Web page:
Econometrics and Machine Learning through the Lens of Neyman Orthogonality
Many statistical estimation problems that arise in data-driven decision making and more generally in causal inference, require the estimation of nuisance quantities that are not the focus of the analyst but are simply aides to identify causal models and optimal treatment policies from observational data (e.g. estimating the existing treatment policy when estimating treatment effects). I will present recent results that invoke and extend the principle of Neyman orthogonality to develop estimation methods, such that the estimation error in the target causal model is robust to errors in the estimation of the nuisance quantities. This enables fast mean squared error rates and in many cases also asymptotically valid confidence intervals, even when the nuisance components are fitted via arbitrary ML-based approaches. Moreover, the framework we present, reduces the causal inference problem to a statistical learning problem, thereby enabling the plethora of recent results in statistical machine learning theory to be used for the estimation of complex causal models. I will discuss applications in the estimation of heterogeneous treatment effects, estimation of heterogeneous treatment effects with instruments, estimation with missing data, estimation in games of incomplete information and offline policy learning.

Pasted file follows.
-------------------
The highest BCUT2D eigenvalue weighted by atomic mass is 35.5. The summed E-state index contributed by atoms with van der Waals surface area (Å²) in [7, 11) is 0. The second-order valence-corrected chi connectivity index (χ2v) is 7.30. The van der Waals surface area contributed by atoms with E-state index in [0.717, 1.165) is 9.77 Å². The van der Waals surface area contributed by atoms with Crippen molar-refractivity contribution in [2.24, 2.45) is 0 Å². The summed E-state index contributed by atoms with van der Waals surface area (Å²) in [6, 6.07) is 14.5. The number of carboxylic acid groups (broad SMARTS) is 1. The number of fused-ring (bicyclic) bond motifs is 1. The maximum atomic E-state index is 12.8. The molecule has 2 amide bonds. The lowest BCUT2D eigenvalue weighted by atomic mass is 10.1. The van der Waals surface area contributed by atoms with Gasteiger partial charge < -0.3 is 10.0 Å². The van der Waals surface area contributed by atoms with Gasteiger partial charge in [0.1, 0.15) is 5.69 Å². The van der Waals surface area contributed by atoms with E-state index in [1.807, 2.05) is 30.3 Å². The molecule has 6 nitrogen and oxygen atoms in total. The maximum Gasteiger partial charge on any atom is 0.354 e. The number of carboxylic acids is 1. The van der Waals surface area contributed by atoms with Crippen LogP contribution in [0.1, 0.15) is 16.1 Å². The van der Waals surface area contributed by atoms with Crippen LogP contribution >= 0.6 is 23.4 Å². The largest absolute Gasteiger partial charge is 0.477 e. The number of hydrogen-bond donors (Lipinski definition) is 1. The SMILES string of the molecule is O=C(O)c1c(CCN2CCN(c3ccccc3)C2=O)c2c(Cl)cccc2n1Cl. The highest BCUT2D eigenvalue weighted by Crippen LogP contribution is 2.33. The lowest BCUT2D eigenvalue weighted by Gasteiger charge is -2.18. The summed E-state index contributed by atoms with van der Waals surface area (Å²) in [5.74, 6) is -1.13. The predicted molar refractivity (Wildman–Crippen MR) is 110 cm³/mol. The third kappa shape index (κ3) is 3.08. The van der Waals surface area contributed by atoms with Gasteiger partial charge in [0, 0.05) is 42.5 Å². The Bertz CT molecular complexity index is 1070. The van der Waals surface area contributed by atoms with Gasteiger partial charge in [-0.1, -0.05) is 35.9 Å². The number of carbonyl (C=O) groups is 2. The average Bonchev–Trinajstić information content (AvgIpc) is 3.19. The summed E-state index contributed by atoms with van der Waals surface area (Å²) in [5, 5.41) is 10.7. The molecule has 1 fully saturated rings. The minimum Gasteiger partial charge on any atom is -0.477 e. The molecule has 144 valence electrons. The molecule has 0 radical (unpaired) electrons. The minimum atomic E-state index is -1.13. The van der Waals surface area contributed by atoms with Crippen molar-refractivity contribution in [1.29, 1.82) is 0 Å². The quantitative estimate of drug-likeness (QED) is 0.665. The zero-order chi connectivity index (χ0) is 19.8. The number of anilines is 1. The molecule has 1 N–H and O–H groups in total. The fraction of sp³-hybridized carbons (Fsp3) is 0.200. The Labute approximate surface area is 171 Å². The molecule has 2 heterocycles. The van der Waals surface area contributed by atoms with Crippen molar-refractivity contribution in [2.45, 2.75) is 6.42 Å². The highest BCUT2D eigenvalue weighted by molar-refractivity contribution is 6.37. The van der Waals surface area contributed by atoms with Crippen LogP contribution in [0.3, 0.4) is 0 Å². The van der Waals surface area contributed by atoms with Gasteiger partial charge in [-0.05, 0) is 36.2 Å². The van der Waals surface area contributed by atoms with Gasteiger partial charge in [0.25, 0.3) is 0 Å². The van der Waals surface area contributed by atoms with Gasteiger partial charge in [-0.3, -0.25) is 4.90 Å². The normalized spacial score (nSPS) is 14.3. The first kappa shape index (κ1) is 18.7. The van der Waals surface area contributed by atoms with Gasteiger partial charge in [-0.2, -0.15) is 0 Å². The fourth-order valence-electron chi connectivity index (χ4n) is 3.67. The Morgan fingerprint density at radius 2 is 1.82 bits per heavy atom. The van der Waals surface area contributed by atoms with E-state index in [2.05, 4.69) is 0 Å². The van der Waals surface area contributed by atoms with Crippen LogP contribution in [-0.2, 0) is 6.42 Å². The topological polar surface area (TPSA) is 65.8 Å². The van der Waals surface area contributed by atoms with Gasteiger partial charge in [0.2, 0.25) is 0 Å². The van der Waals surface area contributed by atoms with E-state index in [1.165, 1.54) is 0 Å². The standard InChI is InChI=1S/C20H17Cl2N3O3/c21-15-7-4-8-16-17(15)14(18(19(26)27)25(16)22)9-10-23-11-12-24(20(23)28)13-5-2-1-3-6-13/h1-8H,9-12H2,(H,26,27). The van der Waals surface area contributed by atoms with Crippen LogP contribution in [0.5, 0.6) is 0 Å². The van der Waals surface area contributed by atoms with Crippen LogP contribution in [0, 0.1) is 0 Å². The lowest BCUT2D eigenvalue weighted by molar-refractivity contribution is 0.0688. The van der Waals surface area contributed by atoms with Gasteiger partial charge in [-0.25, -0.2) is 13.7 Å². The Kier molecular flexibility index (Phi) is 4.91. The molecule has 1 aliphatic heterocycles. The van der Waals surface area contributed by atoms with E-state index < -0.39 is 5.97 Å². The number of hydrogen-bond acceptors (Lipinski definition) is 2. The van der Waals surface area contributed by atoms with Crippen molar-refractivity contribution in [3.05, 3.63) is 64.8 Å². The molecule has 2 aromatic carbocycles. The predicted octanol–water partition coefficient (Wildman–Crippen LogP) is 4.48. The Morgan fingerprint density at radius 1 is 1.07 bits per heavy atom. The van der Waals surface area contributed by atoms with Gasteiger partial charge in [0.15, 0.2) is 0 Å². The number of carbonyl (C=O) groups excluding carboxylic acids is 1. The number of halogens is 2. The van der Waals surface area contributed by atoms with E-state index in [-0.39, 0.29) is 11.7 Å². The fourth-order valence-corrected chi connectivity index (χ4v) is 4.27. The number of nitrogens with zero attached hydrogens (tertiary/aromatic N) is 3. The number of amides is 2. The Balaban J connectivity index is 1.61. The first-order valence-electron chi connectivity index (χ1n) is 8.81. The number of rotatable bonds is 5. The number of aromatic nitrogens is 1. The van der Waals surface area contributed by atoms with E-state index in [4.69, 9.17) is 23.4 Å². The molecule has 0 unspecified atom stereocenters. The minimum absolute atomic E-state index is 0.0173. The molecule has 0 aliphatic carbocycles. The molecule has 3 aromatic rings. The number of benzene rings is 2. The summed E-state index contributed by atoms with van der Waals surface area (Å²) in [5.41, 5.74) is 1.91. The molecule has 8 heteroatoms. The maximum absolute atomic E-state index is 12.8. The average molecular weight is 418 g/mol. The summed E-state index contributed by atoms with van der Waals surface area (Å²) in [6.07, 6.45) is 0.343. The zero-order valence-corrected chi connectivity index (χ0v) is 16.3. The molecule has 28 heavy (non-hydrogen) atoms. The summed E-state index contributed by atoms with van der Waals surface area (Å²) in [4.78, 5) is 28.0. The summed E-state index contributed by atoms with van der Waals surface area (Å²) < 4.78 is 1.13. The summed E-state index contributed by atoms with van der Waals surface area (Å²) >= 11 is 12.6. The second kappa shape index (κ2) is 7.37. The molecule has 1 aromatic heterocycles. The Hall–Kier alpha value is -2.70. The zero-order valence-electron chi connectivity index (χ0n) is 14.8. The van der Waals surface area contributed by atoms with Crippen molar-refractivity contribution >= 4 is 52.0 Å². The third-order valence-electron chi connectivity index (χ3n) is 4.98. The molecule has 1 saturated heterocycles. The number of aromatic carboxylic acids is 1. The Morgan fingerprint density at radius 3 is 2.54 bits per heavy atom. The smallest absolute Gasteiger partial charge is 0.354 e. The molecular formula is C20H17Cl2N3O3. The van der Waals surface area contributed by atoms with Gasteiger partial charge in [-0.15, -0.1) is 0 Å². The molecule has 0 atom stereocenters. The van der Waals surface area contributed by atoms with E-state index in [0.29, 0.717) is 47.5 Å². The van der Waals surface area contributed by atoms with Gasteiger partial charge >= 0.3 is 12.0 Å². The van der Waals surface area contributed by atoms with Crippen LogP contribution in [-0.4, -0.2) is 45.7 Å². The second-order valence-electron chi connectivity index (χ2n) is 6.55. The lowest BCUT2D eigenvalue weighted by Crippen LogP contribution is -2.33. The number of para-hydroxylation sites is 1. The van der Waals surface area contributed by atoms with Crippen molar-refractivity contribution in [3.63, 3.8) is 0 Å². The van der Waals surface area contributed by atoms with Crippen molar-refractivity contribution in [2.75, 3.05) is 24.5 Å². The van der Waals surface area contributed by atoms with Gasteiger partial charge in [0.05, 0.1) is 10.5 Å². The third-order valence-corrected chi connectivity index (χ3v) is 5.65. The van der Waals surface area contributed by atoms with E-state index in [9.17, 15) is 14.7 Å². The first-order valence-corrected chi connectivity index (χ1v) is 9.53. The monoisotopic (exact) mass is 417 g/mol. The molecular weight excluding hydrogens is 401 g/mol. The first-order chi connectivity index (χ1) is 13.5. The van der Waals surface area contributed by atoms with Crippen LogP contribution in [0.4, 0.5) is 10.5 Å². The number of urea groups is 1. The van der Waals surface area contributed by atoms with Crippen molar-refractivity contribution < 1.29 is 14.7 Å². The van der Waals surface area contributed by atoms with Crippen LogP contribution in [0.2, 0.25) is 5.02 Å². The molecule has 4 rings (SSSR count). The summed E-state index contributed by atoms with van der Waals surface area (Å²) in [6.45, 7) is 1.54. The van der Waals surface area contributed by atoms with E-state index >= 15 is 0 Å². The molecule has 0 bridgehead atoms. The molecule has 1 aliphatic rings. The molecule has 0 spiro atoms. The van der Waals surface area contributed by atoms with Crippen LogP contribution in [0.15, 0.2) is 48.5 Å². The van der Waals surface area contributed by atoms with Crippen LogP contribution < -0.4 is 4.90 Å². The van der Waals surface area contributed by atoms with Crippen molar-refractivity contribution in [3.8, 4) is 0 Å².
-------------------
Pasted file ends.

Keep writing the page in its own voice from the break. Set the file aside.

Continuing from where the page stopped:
Vasilis Syrgkanis is a Principal Researcher at Microsoft Research, New England, where he is co-leading the project on Automated Learning and Intelligence for Causation and Economics (ALICE). He received his Ph.D. in Computer Science from Cornell University in 2014, under the supervision of Prof. Eva Tardos and spent two years at Microsoft Research, New York as a postdoctoral researcher. His research addresses problems at the intersection of machine learning, economics and theoretical computer science. His work has received best paper awards at the 2015 ACM Conference on Economics and Computation (EC’15), the 2015 Annual Conference on Neural Information Processing Systems (NeurIPS’15) and the Conference on Learning Theory (COLT’19).